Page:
A reader asked me to be more specific about how I have changed my tango walk to remove foot and back pain from following tango. Rather than write a comment on a three-year-old blog entry, I decided to have a fresh look at my technique and why I have chosen the tango style that I dance and teach.
Razan, thank you for the question: "Can you say more about walking backwards, i mean what exactly did u change?"
The short answer: video
More detail: body-based is best
The foot has a lot of moving parts. For tango, there are two main components: being on balance over your arches when not traveling; and rolling through your feet as you travel. Both take a bit of work to perfect.
The arches of the foot work like a springboard if your body weight is correctly placed on the foot. Placing your weight too far forward, onto the metatarsal bone heads, or onto the toes, makes your body work a lot harder to maintain good balance. It is not impossible to dance on your toes, but it will hurt your body.
As I say to anyone who points out some famous tango dancer prancing around on her toes: "If you are a trained ballerina, you can maintain your balance like that. On the other hand, what age do ballerinas retire? How long do you want to dance tango?" Not to mention that ballet, while pretty, is not tango.
Find your feet
Gently massage one of your feet. Find the part of your arch that is the softest/highest. That is what I call the MAGIC METATARSAL. That is the center of your foot arches. It is the keystone of your foot. It may not touch the floor, but if you keep your weight balanced over that part of your foot, you will be using your arches correctly.
Now, put your feet on the floor and walk around slowly. Roll through your foot like a cat. Feel how all the bones and muscles and ligaments and tendons GENTLY work together to make a fluid, strong step. Feel how taking front, back and side steps changes how your support foot "launches" you (I am still looking for a good word instead of "launch" or "push off" that makes fewer people tense their foot to move!).
When you stop traveling, your balance is not a static thing: there are micro-adjustments happening all the time to help you maintain balance. Close your eyes and feel how much variation there is in "standing still" and then try it on one foot: harder, isn't it? Let yourself feel/learn what your feet do to balance.
The ankle's main movement is that of a hinge joint. Your ankle is happiest moving forward and backward. The bones of the lower leg, the tibia and fibula, help hold everything together. The ankle does have some movement side-to-side in the secondary joint of the ankle, which helps to stabilize the body over the joint.
For more than you probably ever want to know about the ankle, here's a clear video about the ankle.
How do you apply that to walking backwards?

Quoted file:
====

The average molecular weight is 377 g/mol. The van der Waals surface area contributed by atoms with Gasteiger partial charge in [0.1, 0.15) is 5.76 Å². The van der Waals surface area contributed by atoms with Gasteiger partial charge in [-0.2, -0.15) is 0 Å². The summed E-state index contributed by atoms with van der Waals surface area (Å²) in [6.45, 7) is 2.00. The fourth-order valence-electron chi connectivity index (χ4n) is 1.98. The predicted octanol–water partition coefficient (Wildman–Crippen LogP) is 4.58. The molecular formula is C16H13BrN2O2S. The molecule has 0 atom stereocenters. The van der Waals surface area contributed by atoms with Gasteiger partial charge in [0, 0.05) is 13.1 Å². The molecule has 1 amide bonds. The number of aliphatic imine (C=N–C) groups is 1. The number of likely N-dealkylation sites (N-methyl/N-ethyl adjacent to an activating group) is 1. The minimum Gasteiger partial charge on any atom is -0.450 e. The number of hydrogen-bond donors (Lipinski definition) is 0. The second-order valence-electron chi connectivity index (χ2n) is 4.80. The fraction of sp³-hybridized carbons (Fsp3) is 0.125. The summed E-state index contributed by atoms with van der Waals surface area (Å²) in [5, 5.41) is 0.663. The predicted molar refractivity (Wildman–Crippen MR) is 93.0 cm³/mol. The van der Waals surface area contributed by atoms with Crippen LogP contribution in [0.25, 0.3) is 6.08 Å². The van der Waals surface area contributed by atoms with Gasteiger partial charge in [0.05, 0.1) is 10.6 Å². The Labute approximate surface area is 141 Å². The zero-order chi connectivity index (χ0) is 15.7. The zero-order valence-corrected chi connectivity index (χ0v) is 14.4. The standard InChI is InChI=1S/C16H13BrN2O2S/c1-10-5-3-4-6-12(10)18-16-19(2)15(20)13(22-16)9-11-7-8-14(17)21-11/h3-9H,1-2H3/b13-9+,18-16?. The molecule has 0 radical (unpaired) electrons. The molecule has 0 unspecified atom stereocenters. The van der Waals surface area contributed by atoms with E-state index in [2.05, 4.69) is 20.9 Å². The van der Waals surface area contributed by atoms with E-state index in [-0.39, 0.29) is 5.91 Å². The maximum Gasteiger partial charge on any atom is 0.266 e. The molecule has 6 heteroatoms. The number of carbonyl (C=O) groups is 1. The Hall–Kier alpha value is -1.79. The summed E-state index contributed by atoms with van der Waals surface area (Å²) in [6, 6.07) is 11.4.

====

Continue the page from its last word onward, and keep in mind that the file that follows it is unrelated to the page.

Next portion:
Watch this video of people walking backwards. Look at how their heel is the last part of the foot to leave the ground when they push off (except for some of the girls in backless shoes :-).
If you let the foot and ankle move naturally, you get a much better step, every time. You will cause less wear and tear on your body per step, allowing you to both dance longer AND look more elegant.
What happens when you get tired?
When you stand up on your toes, you are constantly using more muscle work than when more at rest with the heel down against the floor (or against the heel of your shoe, as IT rests on the floor). Any time that you are using more muscle and work to stay upright, you are working harder. When you add that to standing/walking in heels AND backwards, for hours on end, you are talking about tiring out your body.
When you get tired, you begin to make mistakes. Your core gets tired, and you let your back start to take the brunt of your balancing act. You let your ankles roll in or out, as most of do not have perfectly balanced muscles to keep us from doing our favorite bad habit. After my broken toe this year, I have one foot that likes to roll in, and one that likes to roll out; not pretty if I get too tired!
However, if you put your heels down and use your feet naturally, you will have a lot longer you can dance before you are tired AND you can protect your body from injury better as well.
Images to help you change to heels down
1. Imagine that there is a thumbtack on the bottom of your heel, that gently pushes down into the floor as you roll over your heel (just as you would gently push a tack in with your thumb, to pin paper to a cork board). The floor is soft, like a cork board, so you don't need to tighten your body. Just let the heel sink into the ground (or your shoe if you are not barefoot).
2. Elephant feet: Let your foot be soft and imagine that it is HUGE and can easily hold you up. Softening your feet will help normal foot/ankle motion to occur.
3. Pouring sand: Imagine you are a mold, and each time you step, sand gets poured into the mold. First, it flows into the shape of your foot, then your leg, then you body, and finally to your head. The sheer weight of the sand holds you firmly to the floor so that you don't have to grip your feet.
4. What works for YOU? Tell me!!
A final thought: walking backwards is beneficial!
Walking backwards may actually be good for you! Check out this article and tell me what YOU think!